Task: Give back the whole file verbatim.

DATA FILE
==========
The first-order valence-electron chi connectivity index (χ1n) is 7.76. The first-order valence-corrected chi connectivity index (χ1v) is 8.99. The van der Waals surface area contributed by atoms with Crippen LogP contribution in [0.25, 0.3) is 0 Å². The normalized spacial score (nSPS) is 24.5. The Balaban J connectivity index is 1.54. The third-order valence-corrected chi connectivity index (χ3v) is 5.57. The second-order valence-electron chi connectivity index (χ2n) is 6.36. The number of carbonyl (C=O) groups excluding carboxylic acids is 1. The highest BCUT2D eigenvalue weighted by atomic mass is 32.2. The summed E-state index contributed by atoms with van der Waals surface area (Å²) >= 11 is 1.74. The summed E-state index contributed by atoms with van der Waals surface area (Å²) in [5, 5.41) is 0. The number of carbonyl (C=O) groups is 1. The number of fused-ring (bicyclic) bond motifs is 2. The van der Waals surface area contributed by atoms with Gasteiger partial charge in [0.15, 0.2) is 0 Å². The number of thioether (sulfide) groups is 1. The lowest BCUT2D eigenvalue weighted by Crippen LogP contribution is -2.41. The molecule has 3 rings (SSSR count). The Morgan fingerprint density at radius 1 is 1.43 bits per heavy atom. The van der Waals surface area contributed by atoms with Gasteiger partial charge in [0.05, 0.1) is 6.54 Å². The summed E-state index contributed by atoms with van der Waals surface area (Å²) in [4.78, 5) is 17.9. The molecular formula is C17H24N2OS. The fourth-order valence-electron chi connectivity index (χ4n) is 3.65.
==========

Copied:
The first-order valence-electron chi connectivity index (χ1n) is 7.76. The first-order valence-corrected chi connectivity index (χ1v) is 8.99. The van der Waals surface area contributed by atoms with Crippen LogP contribution in [0.25, 0.3) is 0 Å². The normalized spacial score (nSPS) is 24.5. The Balaban J connectivity index is 1.54. The third-order valence-corrected chi connectivity index (χ3v) is 5.57. The second-order valence-electron chi connectivity index (χ2n) is 6.36. The number of carbonyl (C=O) groups excluding carboxylic acids is 1. The highest BCUT2D eigenvalue weighted by atomic mass is 32.2. The summed E-state index contributed by atoms with van der Waals surface area (Å²) >= 11 is 1.74. The summed E-state index contributed by atoms with van der Waals surface area (Å²) in [5, 5.41) is 0. The number of carbonyl (C=O) groups is 1. The number of fused-ring (bicyclic) bond motifs is 2. The van der Waals surface area contributed by atoms with Gasteiger partial charge in [0.15, 0.2) is 0 Å². The number of thioether (sulfide) groups is 1. The lowest BCUT2D eigenvalue weighted by Crippen LogP contribution is -2.41. The molecule has 3 rings (SSSR count). The Morgan fingerprint density at radius 1 is 1.43 bits per heavy atom. The van der Waals surface area contributed by atoms with Gasteiger partial charge in [0.05, 0.1) is 6.54 Å². The summed E-state index contributed by atoms with van der Waals surface area (Å²) in [4.78, 5) is 17.9. The molecular formula is C17H24N2OS. The fourth-order valence-electron chi connectivity index (χ4n) is 3.65.